Beach-Oswald Immigration Law Associates - Washington, District Of Columbia 20006

 Beach-Oswald Immigration Law Associates Contact Details »

Address:
888 17th Street Northwest #310 Washington
District of Columbia 20006

Phone:
(202) 331-3074

Email:
info@beach-oswald.com

Website:

Facebook:

Twitter:

Mobile:
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Fax:
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Transport Links:
(train, bus, motorway & major roads)
Farragut West Metro Station - 151 feet north east

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 Information About Beach-Oswald Immigration Law Associates »

Beach-Oswald Immigration Law Associates based in Washington DC providing immigration legal services to individuals, corporations. We have DC, Maryland, Pennsylvania and Virginia licensed attorneys. Call 202-331-3074

Beach-Oswald Immigration Law Associates is an immigration law firm committed to providing legal services devoted exclusively to naturalization and immigration law.

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Beach-Oswald Immigration Law Associates is located in the Washington area of District of Columbia. There are at least 16 other listings in the 20006 postcode area.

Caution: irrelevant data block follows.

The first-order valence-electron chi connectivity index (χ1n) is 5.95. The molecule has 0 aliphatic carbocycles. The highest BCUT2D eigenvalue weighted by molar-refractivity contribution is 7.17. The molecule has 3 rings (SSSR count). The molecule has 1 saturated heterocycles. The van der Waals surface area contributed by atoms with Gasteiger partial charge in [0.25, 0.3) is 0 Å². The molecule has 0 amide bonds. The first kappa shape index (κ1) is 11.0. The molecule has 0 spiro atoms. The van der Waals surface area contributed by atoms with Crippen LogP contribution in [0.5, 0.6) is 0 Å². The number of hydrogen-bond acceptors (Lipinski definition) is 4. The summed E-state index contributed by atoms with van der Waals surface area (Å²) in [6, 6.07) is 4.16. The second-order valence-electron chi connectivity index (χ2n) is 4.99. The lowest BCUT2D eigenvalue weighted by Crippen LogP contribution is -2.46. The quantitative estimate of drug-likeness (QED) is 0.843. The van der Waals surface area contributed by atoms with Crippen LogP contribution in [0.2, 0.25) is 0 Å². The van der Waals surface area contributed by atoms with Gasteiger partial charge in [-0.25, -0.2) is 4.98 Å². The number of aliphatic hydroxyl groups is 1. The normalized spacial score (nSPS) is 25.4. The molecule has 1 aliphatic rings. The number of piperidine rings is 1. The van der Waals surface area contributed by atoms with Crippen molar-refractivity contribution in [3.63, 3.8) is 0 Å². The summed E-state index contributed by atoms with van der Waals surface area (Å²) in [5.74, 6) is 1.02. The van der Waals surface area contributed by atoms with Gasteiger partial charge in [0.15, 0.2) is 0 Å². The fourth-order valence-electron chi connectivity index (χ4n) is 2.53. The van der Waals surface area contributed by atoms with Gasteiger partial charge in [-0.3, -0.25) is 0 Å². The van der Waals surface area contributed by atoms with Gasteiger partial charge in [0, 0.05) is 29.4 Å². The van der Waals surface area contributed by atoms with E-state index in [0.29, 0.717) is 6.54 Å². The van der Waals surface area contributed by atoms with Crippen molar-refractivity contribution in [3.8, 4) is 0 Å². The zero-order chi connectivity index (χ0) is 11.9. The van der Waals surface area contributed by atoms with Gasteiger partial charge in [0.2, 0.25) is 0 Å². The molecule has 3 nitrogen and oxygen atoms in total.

Lawyers in District of Columbia 20006

 Services Offered / Area of Specialization »


 Twitter Feed »

VisaToUS
#H1B Visa Cap reached for 2017 Fiscal Year! #immigration @USCIS
Thu Apr 07 21:25:59 +0000 2016
VisaToUS
#DAPA #DACA #immigration @AmericasVoice https://t.co/yymhFSX53Z
Tue Apr 05 18:22:05 +0000 2016
VisaToUS
#H1B season! #immigration https://t.co/i1dZYttrdB
Fri Apr 01 01:29:17 +0000 2016
VisaToUS
#Immigrant facing #deportation could be first to benefit from US drug law reform https://t.co/Tu6CGQL8nq
Mon Mar 28 17:28:02 +0000 2016
VisaToUS
#immigration #H1B file April 1, 2016! https://t.co/jSPaKTqIZQ
Mon Mar 28 14:49:21 +0000 2016
VisaToUS
H1B file by April 1, 2016! #immigration https://t.co/YILRHNSjWw
Mon Mar 28 14:48:34 +0000 2016
VisaToUS
Re-think anti-refugee prejudice in a very clever way https://t.co/v2Vm0zEUsv via @HuffPostUK
Thu Mar 24 18:37:49 +0000 2016
VisaToUS